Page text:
Professor Kenneth Paul Tan suggests that Singapore’s survival needs the cultivation of a tragic imagination – an awareness of how heroic virtues can lead to downfall if one is so consumed by one’s idealised image that one ignores one’s critics. Watch the video.
It is tempting to blame candidates and voters when Presidential Elections get too heated and threaten the dignity of the office. But the fault lies mainly with the system. Kevin Tan (National University of Singapore) and Cherian George (Hong Kong Baptist University) call for an overhaul.
CHRISTOPHER TREMEWAN (University of Auckland) reflects on the enduring ideas in the collection of 1980s essays, A Shift in the Wind. Tremewan suggests that current controversies may be signs that a system that protects ruling elites from robust checks and balances has run its course.
Dominic Nah (National Insitute of Education) will talk about his research examining classroom discussions about local poems including “Candles” by Alvin Pang.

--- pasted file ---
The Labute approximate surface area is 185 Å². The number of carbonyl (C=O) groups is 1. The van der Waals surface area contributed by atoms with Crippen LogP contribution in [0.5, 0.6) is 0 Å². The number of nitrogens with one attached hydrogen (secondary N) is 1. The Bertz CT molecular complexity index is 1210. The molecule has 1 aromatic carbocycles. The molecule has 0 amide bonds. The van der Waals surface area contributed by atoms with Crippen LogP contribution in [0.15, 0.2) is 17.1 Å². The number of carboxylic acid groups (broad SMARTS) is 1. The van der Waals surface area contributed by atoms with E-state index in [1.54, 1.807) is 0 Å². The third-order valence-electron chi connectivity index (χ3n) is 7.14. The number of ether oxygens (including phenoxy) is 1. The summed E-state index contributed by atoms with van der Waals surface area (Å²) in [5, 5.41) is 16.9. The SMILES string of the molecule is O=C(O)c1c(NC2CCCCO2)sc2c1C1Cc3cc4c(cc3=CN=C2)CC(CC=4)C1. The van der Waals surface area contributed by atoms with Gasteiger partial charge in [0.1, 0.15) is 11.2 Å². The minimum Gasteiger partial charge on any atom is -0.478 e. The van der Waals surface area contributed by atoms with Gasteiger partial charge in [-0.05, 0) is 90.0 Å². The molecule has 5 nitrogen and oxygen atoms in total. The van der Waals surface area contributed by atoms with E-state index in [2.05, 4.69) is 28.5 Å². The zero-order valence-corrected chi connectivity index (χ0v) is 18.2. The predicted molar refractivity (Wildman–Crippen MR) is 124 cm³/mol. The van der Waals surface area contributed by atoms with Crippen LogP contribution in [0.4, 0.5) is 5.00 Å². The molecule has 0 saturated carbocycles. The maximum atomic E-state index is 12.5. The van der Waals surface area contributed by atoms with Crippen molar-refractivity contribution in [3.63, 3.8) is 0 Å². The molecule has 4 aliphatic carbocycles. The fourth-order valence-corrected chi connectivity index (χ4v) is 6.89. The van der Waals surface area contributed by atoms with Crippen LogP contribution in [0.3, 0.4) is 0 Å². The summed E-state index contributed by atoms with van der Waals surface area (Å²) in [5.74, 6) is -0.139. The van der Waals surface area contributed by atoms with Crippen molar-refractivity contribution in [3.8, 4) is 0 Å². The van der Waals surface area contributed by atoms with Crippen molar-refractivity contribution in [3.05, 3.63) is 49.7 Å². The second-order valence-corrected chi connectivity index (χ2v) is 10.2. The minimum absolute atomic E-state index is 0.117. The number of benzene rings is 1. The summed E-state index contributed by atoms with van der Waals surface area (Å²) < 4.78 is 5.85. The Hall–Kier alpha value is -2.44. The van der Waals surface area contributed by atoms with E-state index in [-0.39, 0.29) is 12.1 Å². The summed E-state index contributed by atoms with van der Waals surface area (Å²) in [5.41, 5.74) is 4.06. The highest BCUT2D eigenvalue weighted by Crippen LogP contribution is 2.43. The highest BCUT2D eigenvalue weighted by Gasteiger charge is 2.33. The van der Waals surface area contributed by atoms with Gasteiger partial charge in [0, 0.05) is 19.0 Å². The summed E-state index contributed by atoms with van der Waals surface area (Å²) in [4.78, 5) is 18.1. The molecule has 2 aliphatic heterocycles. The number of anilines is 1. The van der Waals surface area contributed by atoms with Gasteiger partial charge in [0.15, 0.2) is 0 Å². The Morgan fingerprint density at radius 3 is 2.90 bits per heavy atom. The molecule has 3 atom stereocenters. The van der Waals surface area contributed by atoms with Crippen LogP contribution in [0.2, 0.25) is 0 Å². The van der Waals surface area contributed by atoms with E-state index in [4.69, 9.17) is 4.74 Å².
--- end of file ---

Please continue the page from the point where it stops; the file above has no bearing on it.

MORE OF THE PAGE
Co-organised by AcademiaSG and the Malaysia and Singapore Society of Australia (MASSA), the panel discussion is now available for viewing.
Friday 30 June — Watch the recording of Professor Kevin Tan’s lecture on how the institution has evolved, both in its formal structure and in terms of public expectations.
LINDA LIM and TEO YOU YENN argue that gains from attracting ultra-high-net-worth individuals are overstated. The benefits of private philanthropy are outweighed by forgone tax revenues and distract from the state’s responsibilty to look after its citizens.
Borrowed from American political discourse, the term was first used in the Singapore Parliament by opposition member Low Thia Khiang to describe the ruling party, but it has since been monopolised by economic conservatives. CHERIAN GEORGE contextualises its use. POLITICS OF ENVY Politics of envy is a commonly heard accusation in the real world of […]
NIKHIL DUTT SUNDARAJ (National University of Singapore) argues that national biodiversity conservation regimes should be science-based, clearly articulated, robustly enforced, and feasible. Assessed on these criteria, Singapore’s regime shows strengths but also significant gaps.
LINDA LIM explains the complexities behind Singapore’s seemingly alarming number four rank in The Economist’s Crony Capitalism index. Regardless of the scale and impact of political connections in the Singapore economy, though, the republic’s status as an enabler of crony capitalism in other countries should be of concern.